Human Rights Groups Investigate Indian University Crackdown

This article is part of Feministing’s continued reporting on the current Indian student movements for the rights of minority students and the right to dissent. You can find a complete report from the initial days of the movement, including context, here, and subsequent reporting on the movement here. This is Feministing’s coverage on the situation in Hyderabad.

Indian social media was abuzz last week with reports of police brutality at the Hyderabad Central University (HCU), a central government university that has seen student protests since January.

In late January, Rohith Vemula, a Dalit — or oppressed-caste — research scholar, committed suicide following his suspension, along side four other students, for an alleged altercation with members of a right-wing group. Documents later revealed that the punishment of the Dalit students was encouraged by high-level government officials in the Ministry of Human Resource Management (MHRM), which manages public universities. (The right-wing students were not punished.) In response to his suicide, students began a nation-wide movement against caste oppression. The Vice Chancellor of HCU, Appa Rao, was charged with abetment to suicide and suspended.

Following protests of Rao’s reinstatement on March 22, during which Rao’s office was vandalised, 27 students and 2 professors were arrested and beaten by police. They continue to be held in judicial custody. No non-university members, including journalist, have been allowed onto campus, leading to substantial underreporting of the events. From the 22 to the 24, students at HCU had no water, electricity, internet, or food in the dining halls. Many students were injured to the point of hospitalization, and women and minority students reported particular harassment, including Islamophobic slurs and rape threats.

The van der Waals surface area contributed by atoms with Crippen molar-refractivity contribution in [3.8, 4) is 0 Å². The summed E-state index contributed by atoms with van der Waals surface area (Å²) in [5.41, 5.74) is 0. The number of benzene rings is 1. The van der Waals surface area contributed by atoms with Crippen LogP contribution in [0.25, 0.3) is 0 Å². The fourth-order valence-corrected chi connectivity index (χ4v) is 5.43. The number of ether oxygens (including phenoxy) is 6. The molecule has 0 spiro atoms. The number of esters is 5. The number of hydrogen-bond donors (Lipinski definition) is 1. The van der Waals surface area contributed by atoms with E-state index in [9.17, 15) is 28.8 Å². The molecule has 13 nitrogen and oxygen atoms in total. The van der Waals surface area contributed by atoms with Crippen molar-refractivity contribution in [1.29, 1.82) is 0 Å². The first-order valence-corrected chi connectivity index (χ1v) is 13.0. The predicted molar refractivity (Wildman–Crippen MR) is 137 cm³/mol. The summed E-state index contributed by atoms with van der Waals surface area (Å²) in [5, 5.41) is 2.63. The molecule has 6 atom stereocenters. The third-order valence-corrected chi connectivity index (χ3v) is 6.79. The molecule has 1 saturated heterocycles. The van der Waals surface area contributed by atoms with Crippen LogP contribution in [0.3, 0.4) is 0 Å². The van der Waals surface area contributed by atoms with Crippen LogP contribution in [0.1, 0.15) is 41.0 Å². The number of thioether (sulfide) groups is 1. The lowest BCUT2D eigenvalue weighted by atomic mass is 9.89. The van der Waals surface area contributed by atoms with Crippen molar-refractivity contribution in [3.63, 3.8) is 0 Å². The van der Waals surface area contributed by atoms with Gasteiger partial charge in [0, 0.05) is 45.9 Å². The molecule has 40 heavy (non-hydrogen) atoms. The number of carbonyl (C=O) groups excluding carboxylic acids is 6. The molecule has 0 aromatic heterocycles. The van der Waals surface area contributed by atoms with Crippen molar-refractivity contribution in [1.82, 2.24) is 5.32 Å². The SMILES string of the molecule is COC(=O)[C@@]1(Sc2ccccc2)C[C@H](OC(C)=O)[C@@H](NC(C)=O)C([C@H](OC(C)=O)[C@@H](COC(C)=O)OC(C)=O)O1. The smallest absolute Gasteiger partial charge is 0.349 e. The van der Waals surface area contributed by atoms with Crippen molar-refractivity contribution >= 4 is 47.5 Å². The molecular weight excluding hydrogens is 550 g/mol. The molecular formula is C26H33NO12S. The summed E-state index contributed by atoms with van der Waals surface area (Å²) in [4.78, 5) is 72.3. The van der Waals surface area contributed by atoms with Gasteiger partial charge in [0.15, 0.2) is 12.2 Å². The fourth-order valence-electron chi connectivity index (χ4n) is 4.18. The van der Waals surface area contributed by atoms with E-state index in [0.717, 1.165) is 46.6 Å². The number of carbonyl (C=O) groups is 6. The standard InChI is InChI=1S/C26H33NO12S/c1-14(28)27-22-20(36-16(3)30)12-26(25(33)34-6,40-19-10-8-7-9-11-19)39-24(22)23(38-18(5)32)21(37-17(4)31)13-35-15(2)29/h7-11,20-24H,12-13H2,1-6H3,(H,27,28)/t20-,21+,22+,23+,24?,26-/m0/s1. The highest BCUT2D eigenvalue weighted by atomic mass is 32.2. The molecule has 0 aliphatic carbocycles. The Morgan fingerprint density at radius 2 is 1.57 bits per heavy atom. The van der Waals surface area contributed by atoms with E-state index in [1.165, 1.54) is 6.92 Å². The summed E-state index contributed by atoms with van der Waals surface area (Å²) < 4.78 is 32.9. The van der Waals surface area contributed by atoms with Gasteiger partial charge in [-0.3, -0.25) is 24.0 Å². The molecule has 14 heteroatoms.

While the admin says that internet and food were cut off due to a worker’s strike against the protesting students, state and independent human rights probes are investigating the closings as a possible human rights violation. Two reports have come out.

First, this fact-finding report, put together by a team of independent fact-finders, has come out at Round Table India. The fact-finding report recommended that Vice Chancellor Appa Rao be suspended pending the outcome of the abetment of suicide charges; that police pursue both the cases against Rao and the students in a speedy manner in order to ensure their rights are respected; and that the police ought be criminally investigated for violence and for refusing to bring the arrested students before the court within 24 hours, as required by law.

A separate report, issued by the Telangana State Human Rights Committee (SHRC), closed their investigation as food and water had been restored Student activists, however, continue to push for National Human Rights Commission (NHRC) action.

Meanwhile, statements of support for the students of HCU have been coming in from academics, intellectuals, and activists from across India and the world.

Students across the country continue to protest.


Reina Gattuso is passionate about empowering conversations around queerness, sexual ethics, and social movements with equal parts rhapsody and sass. Her writing has appeared at Time, Bitch, attn:, and The Washington Post. She is currently pursuing her masters.

Reina Gattuso writes about her sex life for the good of human kind.

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